Shop Windows to the Universe

We now offer the Cool It! card game in our Science Store. Cool It! is the new card game from UCS that teaches kids about the choices we have when it comes to climate change.

    Image Courtesy of Brad Clement

From: Brad Clement
Nepal, October 12, 2008

Annapurna IV Summary Part 3 of 3

Here is part 3 of the summary from Annapurna IV, covering Camps 2 to 3 and our decision to turn around before reaching the summit....

PART III - Camp 2 to Camp 3, and the decision to turn around

As with our move to Camp 2, we ended up making an intermediate camp en route to Camp 3. The weather and snow conditions made for very slow moving, and we ended up camping just short of our projected Camp 3. Our intermediate camp was placed on an ice fin between two HUGE crevasses (cracks in a glacier) which made it a very dramatic camp. Before reaching the official Camp 3, we had to climb over a large Bergshrund (a type of crevasse) and then continued up over 300 feet of near vertical ice, which made for very challenging climbing at nearly 21,000 feet. As with all of our travels, we climbed with heavy backpacks full of food, tents, ropes and other climbing gear. The snow conditions bordered on being dangerous for avalanches, but we pushed through and finally arrived at Camp 3 at 21,500 feet. Camp 3 is on the massive summit plateau of the mountain, and from here there are only 3,200 vertical feet to go until the summit!

By the time we reached Camp 3, we had spent two weeks completely alone on the mountain, carrying all of our supplies on our backs and living in a 4x6 foot tent on snow and ice. Our plan was to travel to one more camp and then try to reach the top of the mountain. We set off for Camp 4 in good spirits, but as we moved further up the mountain, we began to see how dangerous the top of the mountain looked. The upper slopes near the top of the mountain were covered with massive seracs and cornices (columns of ice and ledges of snow) which were actively dropping ice and snow to areas below. To reach the summit, we would have to travel under, around, and over these very dangerous obstacles. We decided it was too risky and dangerous, so we turned around and gave up on our chance for reaching the top. It took us three days to return to Base Camp.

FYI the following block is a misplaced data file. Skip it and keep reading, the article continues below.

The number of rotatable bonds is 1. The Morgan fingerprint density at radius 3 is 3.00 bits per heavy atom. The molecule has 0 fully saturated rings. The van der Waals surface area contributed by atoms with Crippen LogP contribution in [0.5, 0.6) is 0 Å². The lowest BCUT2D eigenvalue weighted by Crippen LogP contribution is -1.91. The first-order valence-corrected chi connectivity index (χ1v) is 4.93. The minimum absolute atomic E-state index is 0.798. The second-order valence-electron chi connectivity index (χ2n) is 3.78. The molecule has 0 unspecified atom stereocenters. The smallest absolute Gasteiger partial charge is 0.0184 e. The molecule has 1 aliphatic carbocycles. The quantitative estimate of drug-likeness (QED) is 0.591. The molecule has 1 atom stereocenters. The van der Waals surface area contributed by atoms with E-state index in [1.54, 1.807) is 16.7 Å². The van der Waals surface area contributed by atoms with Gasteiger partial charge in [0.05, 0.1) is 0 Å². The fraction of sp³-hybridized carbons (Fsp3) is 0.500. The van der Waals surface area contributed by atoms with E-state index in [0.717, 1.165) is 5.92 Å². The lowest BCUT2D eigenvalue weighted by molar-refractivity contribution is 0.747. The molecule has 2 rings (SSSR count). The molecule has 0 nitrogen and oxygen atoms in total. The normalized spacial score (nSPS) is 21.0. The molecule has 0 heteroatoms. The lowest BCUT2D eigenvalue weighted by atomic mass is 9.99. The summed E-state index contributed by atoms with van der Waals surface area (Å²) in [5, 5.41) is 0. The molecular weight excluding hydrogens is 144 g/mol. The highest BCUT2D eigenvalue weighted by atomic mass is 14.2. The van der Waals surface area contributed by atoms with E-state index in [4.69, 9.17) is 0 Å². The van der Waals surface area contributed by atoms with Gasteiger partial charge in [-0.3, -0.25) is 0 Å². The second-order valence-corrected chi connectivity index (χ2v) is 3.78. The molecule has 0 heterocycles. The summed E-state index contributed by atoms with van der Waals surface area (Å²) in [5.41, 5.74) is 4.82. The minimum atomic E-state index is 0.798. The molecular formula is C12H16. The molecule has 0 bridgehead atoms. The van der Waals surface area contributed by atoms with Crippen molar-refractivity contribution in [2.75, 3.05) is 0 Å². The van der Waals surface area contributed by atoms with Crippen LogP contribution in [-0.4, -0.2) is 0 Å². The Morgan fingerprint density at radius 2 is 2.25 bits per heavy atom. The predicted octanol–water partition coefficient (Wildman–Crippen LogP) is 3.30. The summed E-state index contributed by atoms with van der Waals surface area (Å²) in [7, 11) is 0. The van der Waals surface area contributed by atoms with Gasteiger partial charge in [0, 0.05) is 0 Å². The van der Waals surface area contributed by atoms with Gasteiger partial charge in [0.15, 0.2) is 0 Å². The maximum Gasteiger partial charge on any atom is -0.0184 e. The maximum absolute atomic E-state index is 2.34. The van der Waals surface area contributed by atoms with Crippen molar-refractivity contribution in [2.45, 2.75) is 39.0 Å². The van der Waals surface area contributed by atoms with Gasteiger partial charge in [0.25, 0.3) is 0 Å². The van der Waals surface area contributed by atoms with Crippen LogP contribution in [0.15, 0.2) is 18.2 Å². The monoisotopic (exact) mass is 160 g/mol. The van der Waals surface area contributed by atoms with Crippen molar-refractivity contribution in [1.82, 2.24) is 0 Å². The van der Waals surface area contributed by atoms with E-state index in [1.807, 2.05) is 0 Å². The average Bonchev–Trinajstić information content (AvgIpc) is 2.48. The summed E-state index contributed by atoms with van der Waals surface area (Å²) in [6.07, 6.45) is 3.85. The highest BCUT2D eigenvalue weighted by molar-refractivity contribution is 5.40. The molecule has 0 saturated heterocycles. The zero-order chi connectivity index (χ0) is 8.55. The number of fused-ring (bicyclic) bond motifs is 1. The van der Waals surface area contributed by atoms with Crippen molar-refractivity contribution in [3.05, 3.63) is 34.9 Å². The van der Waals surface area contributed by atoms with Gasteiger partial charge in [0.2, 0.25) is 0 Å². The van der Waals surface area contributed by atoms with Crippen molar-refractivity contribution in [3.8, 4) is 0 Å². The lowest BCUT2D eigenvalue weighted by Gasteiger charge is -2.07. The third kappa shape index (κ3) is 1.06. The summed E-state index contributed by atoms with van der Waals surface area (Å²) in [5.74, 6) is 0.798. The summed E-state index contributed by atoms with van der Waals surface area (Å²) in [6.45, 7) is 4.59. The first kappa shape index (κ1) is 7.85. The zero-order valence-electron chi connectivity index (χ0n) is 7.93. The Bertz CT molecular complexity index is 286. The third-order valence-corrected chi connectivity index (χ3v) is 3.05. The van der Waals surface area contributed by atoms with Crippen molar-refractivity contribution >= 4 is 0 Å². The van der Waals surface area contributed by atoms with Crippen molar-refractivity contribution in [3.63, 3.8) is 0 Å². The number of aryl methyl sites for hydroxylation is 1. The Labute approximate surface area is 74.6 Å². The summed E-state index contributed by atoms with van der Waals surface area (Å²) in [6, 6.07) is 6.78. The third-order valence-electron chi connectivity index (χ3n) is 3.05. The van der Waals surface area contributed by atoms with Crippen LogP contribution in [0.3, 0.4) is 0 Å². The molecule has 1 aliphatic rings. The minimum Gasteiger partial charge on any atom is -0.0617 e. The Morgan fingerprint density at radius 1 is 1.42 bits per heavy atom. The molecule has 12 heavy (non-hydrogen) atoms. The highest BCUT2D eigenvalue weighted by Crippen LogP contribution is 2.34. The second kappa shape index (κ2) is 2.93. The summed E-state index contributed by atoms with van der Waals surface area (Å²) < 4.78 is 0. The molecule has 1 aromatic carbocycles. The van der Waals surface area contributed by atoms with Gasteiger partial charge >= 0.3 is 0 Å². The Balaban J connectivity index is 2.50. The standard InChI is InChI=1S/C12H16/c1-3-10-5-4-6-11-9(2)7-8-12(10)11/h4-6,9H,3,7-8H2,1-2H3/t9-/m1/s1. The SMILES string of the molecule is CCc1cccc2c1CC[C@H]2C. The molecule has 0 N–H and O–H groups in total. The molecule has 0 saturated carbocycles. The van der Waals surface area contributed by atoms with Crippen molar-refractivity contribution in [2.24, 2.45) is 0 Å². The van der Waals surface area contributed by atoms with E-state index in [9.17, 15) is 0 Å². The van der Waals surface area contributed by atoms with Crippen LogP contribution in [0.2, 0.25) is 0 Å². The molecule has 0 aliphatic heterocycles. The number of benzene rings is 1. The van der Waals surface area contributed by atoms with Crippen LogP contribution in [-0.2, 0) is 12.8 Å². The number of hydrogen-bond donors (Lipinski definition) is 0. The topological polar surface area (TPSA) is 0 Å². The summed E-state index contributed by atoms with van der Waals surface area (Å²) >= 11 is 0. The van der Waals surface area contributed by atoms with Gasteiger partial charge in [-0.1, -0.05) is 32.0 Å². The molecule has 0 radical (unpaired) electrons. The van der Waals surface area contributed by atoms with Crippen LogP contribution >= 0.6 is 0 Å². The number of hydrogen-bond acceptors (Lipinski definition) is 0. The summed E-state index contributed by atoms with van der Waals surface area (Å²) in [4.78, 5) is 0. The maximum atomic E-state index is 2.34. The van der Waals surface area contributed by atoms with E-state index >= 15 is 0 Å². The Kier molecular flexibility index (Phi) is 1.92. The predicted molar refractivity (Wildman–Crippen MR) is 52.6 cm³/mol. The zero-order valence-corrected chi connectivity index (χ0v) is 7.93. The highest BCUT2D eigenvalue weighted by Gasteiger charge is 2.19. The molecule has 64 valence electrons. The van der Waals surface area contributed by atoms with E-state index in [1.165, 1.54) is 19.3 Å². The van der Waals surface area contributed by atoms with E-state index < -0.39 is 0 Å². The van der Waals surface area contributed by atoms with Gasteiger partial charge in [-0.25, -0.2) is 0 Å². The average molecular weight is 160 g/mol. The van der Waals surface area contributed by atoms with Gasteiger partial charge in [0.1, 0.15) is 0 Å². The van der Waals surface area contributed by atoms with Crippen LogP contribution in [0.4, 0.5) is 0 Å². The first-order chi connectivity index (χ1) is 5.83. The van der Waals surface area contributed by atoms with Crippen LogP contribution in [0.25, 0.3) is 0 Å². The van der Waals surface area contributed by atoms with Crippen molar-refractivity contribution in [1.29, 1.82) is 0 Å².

Go to the next postcard

Postcards from the Field: Annapurna

You might also be interested in:

Cool It! Game

Check out our online store - minerals, fossils, books, activities, jewelry, and household items!...more

Glaciers and Ice Sheets

For a glacier to develop, the amount of snow that falls must be more than the amount of snow that melts each year. This means that glaciers are only found in places where a large amount of snow falls each...more

The Cryosphere

The cryosphere includes the parts of the Earth system where water is in its frozen (solid) form. This includes snow, sea ice, icebergs, ice shelves, glaciers, ice sheets, and permafrost soils. Approximately...more

Our Trek From Kathmandu to Humde

Hi, this is Brad writing from Humde, Nepal on the 14th of September. We left Kathmandu five days ago, and it has been a busy five days! From Kathmandu we drove north to the town of Besi Sahar, and from...more

Brad Clement

I am the owner of Spindrift Films and a freelance producer and camera operator specializing in high altitude mountaineering and wilderness adventure subject matter. I have traveled to some of the most...more

Packing for the Expedition

It is the night before we leave for Kathmandu, Nepal. Can you believe we will leave Denver, Colorado on Friday and land in Kathmandu on Sunday? It takes a long time to fly there, but also we will be crossing...more

Blessings for Safe Passage

We arrived in Kathmandu yesterday after over 30 hours of travel. We are literally on the other side of the Earth, very far from home. Given that we changed planes in Los Angeles, California and again in...more

Blizzard at Base Camp

Hello all! It's James McKee, Communications Manager for the Dare to Dream 2008 Expedition. I just received an update from Brad Clement, Expedition Co-Leader. He called on his satellite phone to share what...more

Windows to the Universe, a project of the National Earth Science Teachers Association, is sponsored in part by the National Science Foundation and NASA, our Founding Partners (the American Geophysical Union and American Geosciences Institute) as well as through Institutional, Contributing, and Affiliate Partners, individual memberships and generous donors. Thank you for your support! NASA AGU AGI NSF